Most recent post
Most web developers currently use vendor prefixes in CSS to enable certain features in some browsers. That’s fine, but sometimes I see code examples and prefix-adding tools that go a bit overboard with the support and add every possible prefix that has ever been in use (and sometimes even ones that were never used). I think there are a bunch of CSS properties that we can safely stop using vendor prefixes for, or at least considerably cut down on the number of prefixes.
Slightly older posts
Two different ways of creating a full-width navigation bar with vertically centered links whose entire height is clickable.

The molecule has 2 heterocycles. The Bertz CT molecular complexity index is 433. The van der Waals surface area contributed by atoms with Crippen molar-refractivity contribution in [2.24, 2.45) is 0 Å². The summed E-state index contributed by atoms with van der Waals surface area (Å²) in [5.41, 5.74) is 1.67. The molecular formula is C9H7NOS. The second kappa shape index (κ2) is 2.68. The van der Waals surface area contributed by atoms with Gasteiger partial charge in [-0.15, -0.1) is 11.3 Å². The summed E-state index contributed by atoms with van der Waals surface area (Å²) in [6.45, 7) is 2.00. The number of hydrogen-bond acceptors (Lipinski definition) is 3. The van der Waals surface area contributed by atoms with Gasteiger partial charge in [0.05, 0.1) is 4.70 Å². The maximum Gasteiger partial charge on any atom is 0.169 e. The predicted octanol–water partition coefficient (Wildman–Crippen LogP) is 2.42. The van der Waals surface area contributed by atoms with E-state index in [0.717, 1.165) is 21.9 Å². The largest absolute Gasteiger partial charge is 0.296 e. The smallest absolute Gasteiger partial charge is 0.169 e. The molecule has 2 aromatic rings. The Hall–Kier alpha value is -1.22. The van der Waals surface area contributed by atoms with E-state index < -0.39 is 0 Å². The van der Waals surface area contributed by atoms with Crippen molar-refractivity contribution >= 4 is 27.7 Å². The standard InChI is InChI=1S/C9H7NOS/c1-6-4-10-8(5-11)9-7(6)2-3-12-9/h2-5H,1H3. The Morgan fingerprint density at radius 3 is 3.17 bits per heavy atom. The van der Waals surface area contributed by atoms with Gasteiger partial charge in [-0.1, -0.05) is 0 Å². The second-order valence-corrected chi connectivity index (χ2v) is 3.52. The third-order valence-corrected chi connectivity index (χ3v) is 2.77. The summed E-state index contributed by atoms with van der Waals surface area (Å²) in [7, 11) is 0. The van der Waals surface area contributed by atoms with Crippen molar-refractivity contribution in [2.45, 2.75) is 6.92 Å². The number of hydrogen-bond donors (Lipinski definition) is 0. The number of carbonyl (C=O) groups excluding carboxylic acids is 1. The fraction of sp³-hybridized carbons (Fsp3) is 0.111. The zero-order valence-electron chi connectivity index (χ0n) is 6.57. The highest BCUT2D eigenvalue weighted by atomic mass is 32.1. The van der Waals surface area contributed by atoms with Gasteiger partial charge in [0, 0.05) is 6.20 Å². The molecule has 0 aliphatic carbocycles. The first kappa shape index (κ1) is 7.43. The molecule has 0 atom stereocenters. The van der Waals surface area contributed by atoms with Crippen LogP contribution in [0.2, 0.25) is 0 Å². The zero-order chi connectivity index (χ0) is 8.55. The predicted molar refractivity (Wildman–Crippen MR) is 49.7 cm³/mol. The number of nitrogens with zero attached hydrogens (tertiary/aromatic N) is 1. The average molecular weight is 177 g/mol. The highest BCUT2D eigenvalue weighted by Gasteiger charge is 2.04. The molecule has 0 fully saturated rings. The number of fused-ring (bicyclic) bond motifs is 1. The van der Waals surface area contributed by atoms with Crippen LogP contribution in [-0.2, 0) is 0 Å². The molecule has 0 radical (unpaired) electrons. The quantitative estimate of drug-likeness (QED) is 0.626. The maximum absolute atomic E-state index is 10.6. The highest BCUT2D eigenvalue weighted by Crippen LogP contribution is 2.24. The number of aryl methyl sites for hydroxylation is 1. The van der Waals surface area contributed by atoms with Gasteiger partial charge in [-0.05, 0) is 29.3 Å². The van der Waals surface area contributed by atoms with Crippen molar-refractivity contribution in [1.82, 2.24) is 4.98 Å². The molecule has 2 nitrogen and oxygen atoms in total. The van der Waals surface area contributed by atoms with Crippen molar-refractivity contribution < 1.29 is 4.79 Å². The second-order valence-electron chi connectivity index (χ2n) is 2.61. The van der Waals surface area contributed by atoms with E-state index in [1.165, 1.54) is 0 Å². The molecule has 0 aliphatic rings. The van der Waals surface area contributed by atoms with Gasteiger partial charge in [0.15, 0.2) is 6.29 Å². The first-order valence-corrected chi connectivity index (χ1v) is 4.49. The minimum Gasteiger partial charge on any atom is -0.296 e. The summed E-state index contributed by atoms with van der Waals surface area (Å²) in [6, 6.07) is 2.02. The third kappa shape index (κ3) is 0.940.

A responsive technique for making data tables (or any other element) wider than their parent horizontally scrollable.
Giving an element a height in percent may not do what you expect if its parent does not have an explicit height set.
Images that have dimension attributes in the HTML will retain their height when scaled down with CSS unless you add a height:auto declaration.
If you start seeing mysterious dots rendered on top of positioned elements in Firefox, check your text-overflow and z-index properties.
Sometimes you want to use different images when viewing a web page on screen and when printing it. One way of doing that is to use CSS generated content.
When you use an icon or other graphic instead of text for buttons, make sure there is real text for users who cannot see the image.